First, we can't recompute all partial chunk CRCs without a regression: blocks on disk that are not being written to may have errors that we would miss. This means we have to be more careful and effectively only recompute a checksum that we can guarantee is mismatched or very very likely to be wrong.
After trying out various ways of detecting if blocks changed and recomputing the CRC for partial chunks, I generalized the problem to this: there is data length which is the size of the data on disk, and metadata length which is the amount of data for which we have meta data (poor name--need a better one). The problem with concurrent reads/write is that these get out of sync.
Problems that could occur or have actually occurred:
1. CRC error1: BlockSender is created when data length is > metadata length. Produces a crc error in that the crc in the last chunk is for less data
2. CRC error2: when reading from disk, more metadata is available than blockLength (data size is in fact greater than when BlockSender was created)
3. EOF error: similar to 1, but in theory EOF could be be encountered when reading checksumIn (haven't seen yet)
1. we need to guarantee when we create a BlockSender (or anything that will direct reading of data), blockLength <= metadata length <= data length
(blockLength being what we consider available to read)
2. we detect when the block changes after we get the blockLength (create BlockSender) in order to know if we should recompute partial chunk CRCs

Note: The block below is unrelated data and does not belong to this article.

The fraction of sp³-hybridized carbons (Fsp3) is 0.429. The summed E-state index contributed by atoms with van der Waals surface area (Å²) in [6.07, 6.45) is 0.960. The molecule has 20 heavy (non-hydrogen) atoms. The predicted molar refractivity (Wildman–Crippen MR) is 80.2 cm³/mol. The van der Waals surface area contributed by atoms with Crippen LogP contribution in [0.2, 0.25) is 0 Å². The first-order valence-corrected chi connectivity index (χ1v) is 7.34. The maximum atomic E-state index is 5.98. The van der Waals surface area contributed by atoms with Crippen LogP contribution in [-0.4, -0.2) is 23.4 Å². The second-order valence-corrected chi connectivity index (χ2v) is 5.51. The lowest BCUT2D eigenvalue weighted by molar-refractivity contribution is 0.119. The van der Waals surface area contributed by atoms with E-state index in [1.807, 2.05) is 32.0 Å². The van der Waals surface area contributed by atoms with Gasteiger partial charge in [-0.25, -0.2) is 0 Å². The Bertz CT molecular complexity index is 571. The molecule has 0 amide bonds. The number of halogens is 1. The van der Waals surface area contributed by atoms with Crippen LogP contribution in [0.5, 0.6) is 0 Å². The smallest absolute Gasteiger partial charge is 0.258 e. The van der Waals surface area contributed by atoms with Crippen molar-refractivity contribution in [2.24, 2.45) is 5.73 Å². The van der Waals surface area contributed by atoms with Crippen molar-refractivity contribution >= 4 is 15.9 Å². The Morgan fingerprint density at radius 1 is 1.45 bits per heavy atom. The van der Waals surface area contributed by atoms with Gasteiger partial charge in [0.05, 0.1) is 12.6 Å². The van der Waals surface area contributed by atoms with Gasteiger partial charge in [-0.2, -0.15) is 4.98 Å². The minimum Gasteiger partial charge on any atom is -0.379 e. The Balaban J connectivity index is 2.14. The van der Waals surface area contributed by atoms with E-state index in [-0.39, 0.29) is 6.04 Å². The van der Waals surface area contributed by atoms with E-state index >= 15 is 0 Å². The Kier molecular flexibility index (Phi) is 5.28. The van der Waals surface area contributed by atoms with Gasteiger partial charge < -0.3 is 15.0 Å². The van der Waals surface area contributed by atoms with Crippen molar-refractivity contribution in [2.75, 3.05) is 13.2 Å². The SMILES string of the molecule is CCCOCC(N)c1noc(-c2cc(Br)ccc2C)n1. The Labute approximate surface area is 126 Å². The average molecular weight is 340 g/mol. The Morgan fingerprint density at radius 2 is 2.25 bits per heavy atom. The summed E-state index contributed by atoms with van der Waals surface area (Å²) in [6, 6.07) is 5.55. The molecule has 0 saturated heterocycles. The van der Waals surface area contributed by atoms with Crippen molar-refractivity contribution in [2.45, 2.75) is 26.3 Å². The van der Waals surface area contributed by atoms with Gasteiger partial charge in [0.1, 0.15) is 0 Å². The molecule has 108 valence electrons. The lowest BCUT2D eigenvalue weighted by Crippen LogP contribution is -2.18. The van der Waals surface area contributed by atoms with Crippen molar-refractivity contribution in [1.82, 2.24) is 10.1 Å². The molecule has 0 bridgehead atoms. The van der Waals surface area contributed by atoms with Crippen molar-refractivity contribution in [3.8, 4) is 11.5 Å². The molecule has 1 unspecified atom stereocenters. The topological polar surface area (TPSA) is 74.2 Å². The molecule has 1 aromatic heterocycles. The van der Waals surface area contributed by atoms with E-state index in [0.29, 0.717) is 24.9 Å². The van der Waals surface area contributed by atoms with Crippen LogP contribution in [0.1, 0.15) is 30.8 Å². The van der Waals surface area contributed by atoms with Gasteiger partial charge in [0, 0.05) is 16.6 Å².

In this way, if we guarantee #1, and implement #2, we can know when the CRC will be invalid in recompute them w/o any regression
For #1, we already have ongoing creates concept which keeps some in-memory information about blocks being written to (new or append). We add a 'visible length' attribute which we also expose in FSDatasetInterface.getVisibleLength(Block b). This is an in memory length of the block that we update only after flushing both data and metadata to disk. For blocks not being appended to, this function delegates to the original FSDatasetInterface.getLength(Block b) which is unchanged. In this way, if BlockSender uses this for the blockLength, #1 above holds.
For #2, we 'memoize' some info about the block when we create it. In particular, we get the actual length of the block on disk and store it. On each packet send, we compare the expected length of our inputstream to what is actually there. If there is more data, the block has changed and the CRC data can't be trusted for the last partial chunk.
Test cases : inspired by Todd's (could not apply patch to 0.20), I create two threads and have one write very small data sizes and call sync. Another thread opens the file, reads to the end, remembers that position, and starts off there again and resumes. This reliably produces the errors within a few seconds and runs 10-15s when there is no error (tunable). In order to detect data corruption (which I saw in some particular bugs), I made the data written such that you can tell byte X is X % 127. This helps catch issues that CRC recomputation might hide.